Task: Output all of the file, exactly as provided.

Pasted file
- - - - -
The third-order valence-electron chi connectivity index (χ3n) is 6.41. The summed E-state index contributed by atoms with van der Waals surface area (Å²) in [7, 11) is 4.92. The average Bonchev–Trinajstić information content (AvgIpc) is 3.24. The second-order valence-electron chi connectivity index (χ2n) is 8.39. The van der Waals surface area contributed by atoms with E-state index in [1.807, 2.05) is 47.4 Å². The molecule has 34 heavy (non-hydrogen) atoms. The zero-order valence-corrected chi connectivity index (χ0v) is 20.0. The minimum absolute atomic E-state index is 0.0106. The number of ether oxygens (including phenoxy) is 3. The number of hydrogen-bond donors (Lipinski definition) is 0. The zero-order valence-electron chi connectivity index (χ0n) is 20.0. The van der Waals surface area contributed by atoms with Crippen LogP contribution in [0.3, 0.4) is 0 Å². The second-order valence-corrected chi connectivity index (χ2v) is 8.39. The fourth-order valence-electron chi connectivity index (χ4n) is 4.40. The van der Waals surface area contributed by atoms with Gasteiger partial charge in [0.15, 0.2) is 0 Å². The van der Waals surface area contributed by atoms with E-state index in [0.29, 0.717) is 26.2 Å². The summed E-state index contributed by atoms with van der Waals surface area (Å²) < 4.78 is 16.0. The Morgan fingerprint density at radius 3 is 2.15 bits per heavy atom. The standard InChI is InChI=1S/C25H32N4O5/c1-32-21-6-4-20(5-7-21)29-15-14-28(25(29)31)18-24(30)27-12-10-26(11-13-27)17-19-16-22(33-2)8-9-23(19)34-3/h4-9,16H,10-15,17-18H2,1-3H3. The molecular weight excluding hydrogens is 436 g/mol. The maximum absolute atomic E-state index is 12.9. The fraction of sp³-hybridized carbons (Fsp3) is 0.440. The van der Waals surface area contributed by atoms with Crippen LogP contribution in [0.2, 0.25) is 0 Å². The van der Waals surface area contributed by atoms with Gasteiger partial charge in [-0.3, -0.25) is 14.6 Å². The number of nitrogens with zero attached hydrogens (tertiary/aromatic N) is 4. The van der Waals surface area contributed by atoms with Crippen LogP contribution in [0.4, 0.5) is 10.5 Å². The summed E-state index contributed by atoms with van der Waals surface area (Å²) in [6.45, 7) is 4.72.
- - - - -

The third-order valence-electron chi connectivity index (χ3n) is 6.41. The summed E-state index contributed by atoms with van der Waals surface area (Å²) in [7, 11) is 4.92. The average Bonchev–Trinajstić information content (AvgIpc) is 3.24. The second-order valence-electron chi connectivity index (χ2n) is 8.39. The van der Waals surface area contributed by atoms with E-state index in [1.807, 2.05) is 47.4 Å². The molecule has 34 heavy (non-hydrogen) atoms. The zero-order valence-corrected chi connectivity index (χ0v) is 20.0. The minimum absolute atomic E-state index is 0.0106. The number of ether oxygens (including phenoxy) is 3. The number of hydrogen-bond donors (Lipinski definition) is 0. The zero-order valence-electron chi connectivity index (χ0n) is 20.0. The van der Waals surface area contributed by atoms with Crippen LogP contribution in [0.3, 0.4) is 0 Å². The second-order valence-corrected chi connectivity index (χ2v) is 8.39. The fourth-order valence-electron chi connectivity index (χ4n) is 4.40. The van der Waals surface area contributed by atoms with Gasteiger partial charge in [0.15, 0.2) is 0 Å². The van der Waals surface area contributed by atoms with E-state index in [0.29, 0.717) is 26.2 Å². The summed E-state index contributed by atoms with van der Waals surface area (Å²) < 4.78 is 16.0. The Morgan fingerprint density at radius 3 is 2.15 bits per heavy atom. The standard InChI is InChI=1S/C25H32N4O5/c1-32-21-6-4-20(5-7-21)29-15-14-28(25(29)31)18-24(30)27-12-10-26(11-13-27)17-19-16-22(33-2)8-9-23(19)34-3/h4-9,16H,10-15,17-18H2,1-3H3. The molecular weight excluding hydrogens is 436 g/mol. The maximum absolute atomic E-state index is 12.9. The fraction of sp³-hybridized carbons (Fsp3) is 0.440. The van der Waals surface area contributed by atoms with Crippen LogP contribution in [0.2, 0.25) is 0 Å². The van der Waals surface area contributed by atoms with Gasteiger partial charge in [-0.3, -0.25) is 14.6 Å². The number of nitrogens with zero attached hydrogens (tertiary/aromatic N) is 4. The van der Waals surface area contributed by atoms with Crippen LogP contribution in [0.4, 0.5) is 10.5 Å². The summed E-state index contributed by atoms with van der Waals surface area (Å²) in [6.45, 7) is 4.72.